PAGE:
Scholars worldwide have puzzled over what makes a person suicidal and what individuals who die by suicide have in their minds. Most often the focus is not on the motives for suicide, nor on the phenomenology of this rare act. It is rather on what is found from small cohorts of suicidal individuals. Each day, dozens of papers on suicide are added to the enormous literature related to this topic.

Models of suicide are less frequently encountered in the literature. It is difficult to produce a sound synthesis of a complex phenomenon, after which many in the scientific community comment that the model omits key features that are not easily identifiable. The lack of models that can actually help in the management of suicide is reflected by the fact that suicide rates have been only mildly changed by the tremendous efforts in this field.

Various models have been reported for suicide such as (1) the scientific view - suicide is caused by factors beyond the individual’s control (the determinist view of suicide), (2) the “Cry for Help” - individuals who die by suicide do not want to die but are seeking help to reduce their distress, (3) suicide as sociogenic - social forces causes suicide (Durkheim’s altruistic, egoistic, anomic and fatalistic suicide). More recently, a stress-diathesis model has been proposed in which the risk for suicidal acts is determined not merely by a psychiatric illness (the stressor) but also by a diathesis. This diathesis may be reflected in a tendency to experience more suicidal ideation and to be more impulsive and, therefore, to be more likely to act on suicidal feelings.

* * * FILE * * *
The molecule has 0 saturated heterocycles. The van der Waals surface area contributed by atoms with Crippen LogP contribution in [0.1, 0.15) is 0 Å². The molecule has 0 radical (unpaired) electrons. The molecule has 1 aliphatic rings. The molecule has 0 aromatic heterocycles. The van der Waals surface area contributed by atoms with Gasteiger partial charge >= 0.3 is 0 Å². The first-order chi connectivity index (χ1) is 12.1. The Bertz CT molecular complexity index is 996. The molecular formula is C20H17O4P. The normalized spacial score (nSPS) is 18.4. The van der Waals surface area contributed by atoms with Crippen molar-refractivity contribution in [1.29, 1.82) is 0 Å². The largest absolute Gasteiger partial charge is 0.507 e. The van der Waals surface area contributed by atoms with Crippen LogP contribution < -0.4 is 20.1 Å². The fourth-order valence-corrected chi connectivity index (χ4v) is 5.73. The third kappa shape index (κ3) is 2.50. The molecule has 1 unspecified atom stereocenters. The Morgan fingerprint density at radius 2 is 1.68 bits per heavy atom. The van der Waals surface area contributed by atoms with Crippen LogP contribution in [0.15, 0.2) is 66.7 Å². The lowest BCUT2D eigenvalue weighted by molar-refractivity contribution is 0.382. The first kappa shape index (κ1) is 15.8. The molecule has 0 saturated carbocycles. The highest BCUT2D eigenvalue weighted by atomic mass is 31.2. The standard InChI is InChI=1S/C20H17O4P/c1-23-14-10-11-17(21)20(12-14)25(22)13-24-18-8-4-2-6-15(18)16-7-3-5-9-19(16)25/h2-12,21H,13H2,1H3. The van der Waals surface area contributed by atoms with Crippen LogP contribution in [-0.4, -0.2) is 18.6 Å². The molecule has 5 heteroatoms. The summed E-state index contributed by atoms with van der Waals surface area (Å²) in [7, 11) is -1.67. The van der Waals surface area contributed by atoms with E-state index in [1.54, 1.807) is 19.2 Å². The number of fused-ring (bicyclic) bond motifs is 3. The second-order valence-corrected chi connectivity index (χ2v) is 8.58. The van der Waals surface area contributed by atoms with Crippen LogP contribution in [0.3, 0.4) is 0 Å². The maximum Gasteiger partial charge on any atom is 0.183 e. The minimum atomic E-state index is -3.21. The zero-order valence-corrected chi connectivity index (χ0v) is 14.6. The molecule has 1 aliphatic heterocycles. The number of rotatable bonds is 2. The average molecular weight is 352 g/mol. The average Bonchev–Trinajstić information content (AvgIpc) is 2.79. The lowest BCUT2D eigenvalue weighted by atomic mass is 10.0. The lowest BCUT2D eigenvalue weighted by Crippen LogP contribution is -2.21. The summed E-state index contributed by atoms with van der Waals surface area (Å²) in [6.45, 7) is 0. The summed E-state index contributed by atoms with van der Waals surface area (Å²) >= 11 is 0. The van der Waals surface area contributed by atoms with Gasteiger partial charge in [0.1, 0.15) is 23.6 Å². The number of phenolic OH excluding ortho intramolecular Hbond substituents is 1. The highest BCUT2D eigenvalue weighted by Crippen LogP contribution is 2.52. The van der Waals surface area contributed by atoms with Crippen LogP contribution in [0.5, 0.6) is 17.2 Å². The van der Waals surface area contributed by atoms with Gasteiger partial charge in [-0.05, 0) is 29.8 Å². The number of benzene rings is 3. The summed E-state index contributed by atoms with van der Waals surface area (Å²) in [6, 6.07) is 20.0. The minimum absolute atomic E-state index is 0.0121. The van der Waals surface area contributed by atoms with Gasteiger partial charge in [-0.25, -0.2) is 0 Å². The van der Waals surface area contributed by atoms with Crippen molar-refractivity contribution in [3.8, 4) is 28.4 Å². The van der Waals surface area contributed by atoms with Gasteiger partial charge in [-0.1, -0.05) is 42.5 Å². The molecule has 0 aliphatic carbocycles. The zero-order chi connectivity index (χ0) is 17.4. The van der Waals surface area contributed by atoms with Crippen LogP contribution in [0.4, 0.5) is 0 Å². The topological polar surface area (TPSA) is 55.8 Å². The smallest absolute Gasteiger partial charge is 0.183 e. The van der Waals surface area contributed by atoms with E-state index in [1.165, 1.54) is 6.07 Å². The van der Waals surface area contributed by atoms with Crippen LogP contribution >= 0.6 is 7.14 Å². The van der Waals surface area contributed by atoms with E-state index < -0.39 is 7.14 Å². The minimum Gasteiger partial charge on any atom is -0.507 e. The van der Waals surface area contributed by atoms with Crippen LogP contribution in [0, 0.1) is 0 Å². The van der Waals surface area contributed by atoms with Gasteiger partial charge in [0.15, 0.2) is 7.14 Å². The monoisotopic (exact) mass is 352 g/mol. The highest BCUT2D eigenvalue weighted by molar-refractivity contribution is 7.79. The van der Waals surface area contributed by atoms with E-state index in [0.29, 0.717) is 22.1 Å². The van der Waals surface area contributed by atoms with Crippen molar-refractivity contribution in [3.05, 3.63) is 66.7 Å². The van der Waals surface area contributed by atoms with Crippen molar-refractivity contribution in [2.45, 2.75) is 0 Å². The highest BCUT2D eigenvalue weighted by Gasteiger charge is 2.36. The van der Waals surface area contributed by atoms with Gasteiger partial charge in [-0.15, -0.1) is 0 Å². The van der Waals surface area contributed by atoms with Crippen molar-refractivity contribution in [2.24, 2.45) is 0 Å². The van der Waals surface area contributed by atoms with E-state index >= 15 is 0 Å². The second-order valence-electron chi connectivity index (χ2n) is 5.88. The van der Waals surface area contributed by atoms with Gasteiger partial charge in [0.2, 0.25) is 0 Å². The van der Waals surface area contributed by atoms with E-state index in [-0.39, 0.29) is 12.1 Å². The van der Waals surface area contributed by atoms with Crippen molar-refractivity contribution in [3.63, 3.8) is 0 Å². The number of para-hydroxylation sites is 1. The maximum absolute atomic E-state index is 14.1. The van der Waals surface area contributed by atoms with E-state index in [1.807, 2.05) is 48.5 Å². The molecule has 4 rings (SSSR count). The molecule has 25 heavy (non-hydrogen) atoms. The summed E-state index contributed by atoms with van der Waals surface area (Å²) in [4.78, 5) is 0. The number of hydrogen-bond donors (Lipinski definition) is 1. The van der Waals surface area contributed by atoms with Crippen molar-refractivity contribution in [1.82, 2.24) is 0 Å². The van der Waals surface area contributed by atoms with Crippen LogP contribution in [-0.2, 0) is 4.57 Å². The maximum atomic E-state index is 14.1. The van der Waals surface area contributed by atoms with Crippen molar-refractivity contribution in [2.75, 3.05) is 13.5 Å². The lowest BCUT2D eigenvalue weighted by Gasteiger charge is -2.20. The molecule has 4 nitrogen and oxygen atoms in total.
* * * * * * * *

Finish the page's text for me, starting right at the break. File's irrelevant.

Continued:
Many clinicians perform careful assessments for suicidal risk in their patients and assume that suitable treatments will resolve this risk. They rarely investigate suicidality in-depth in their patients. The key words here are from the Ancient Greek aphorism "Know yourself" that were inscribed in the pronaos (forecourt) of the Temple of Apollo at Delphi. There are myths and resistances that impair a proper understanding of suicidal people. Many believe that talking about suicide will reinforce the patient’s suicidal ideation, others believe that, when patients talk about suicide, the risk of suicidal behaviour is low. (“Those who talk about it don’t do it.”). Myths and stigmatization should be replaced by a meaningful phenomenology of suicide that involves a true understanding of the suicidal individual’s intimate world.